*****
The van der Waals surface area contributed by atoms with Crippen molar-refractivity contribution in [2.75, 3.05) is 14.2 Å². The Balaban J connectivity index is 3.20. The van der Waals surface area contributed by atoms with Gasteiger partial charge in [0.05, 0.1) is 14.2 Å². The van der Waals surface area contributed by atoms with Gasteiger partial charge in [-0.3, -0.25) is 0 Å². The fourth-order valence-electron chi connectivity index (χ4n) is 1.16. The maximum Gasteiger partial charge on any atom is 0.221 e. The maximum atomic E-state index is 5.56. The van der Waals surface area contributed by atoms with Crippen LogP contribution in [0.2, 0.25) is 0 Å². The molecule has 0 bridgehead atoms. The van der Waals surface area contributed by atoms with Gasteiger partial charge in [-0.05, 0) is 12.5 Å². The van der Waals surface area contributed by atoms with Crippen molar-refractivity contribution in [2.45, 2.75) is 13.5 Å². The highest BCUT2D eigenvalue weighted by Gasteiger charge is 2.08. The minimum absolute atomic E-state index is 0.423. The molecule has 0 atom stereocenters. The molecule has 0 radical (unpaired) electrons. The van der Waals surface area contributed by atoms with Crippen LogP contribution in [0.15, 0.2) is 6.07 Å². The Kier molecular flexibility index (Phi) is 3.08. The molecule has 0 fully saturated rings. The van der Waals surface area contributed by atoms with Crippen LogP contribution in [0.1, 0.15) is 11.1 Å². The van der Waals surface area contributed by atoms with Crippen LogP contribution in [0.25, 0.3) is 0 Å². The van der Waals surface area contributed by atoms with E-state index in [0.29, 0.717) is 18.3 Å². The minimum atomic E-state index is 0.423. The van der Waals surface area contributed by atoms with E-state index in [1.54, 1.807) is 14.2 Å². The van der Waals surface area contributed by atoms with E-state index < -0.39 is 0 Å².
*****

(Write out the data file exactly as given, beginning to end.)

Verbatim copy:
The van der Waals surface area contributed by atoms with Crippen molar-refractivity contribution in [2.75, 3.05) is 14.2 Å². The Balaban J connectivity index is 3.20. The van der Waals surface area contributed by atoms with Gasteiger partial charge in [0.05, 0.1) is 14.2 Å². The van der Waals surface area contributed by atoms with Gasteiger partial charge in [-0.3, -0.25) is 0 Å². The fourth-order valence-electron chi connectivity index (χ4n) is 1.16. The maximum Gasteiger partial charge on any atom is 0.221 e. The maximum atomic E-state index is 5.56. The van der Waals surface area contributed by atoms with Crippen LogP contribution in [0.2, 0.25) is 0 Å². The molecule has 0 bridgehead atoms. The van der Waals surface area contributed by atoms with Gasteiger partial charge in [-0.05, 0) is 12.5 Å². The van der Waals surface area contributed by atoms with Crippen molar-refractivity contribution in [2.45, 2.75) is 13.5 Å². The highest BCUT2D eigenvalue weighted by Gasteiger charge is 2.08. The minimum absolute atomic E-state index is 0.423. The molecule has 0 atom stereocenters. The molecule has 0 radical (unpaired) electrons. The van der Waals surface area contributed by atoms with Crippen LogP contribution in [0.15, 0.2) is 6.07 Å². The Kier molecular flexibility index (Phi) is 3.08. The molecule has 0 fully saturated rings. The van der Waals surface area contributed by atoms with Crippen LogP contribution in [0.1, 0.15) is 11.1 Å². The van der Waals surface area contributed by atoms with Crippen LogP contribution in [0.25, 0.3) is 0 Å². The van der Waals surface area contributed by atoms with E-state index in [0.29, 0.717) is 18.3 Å². The minimum atomic E-state index is 0.423. The van der Waals surface area contributed by atoms with E-state index in [1.54, 1.807) is 14.2 Å². The van der Waals surface area contributed by atoms with E-state index < -0.39 is 0 Å².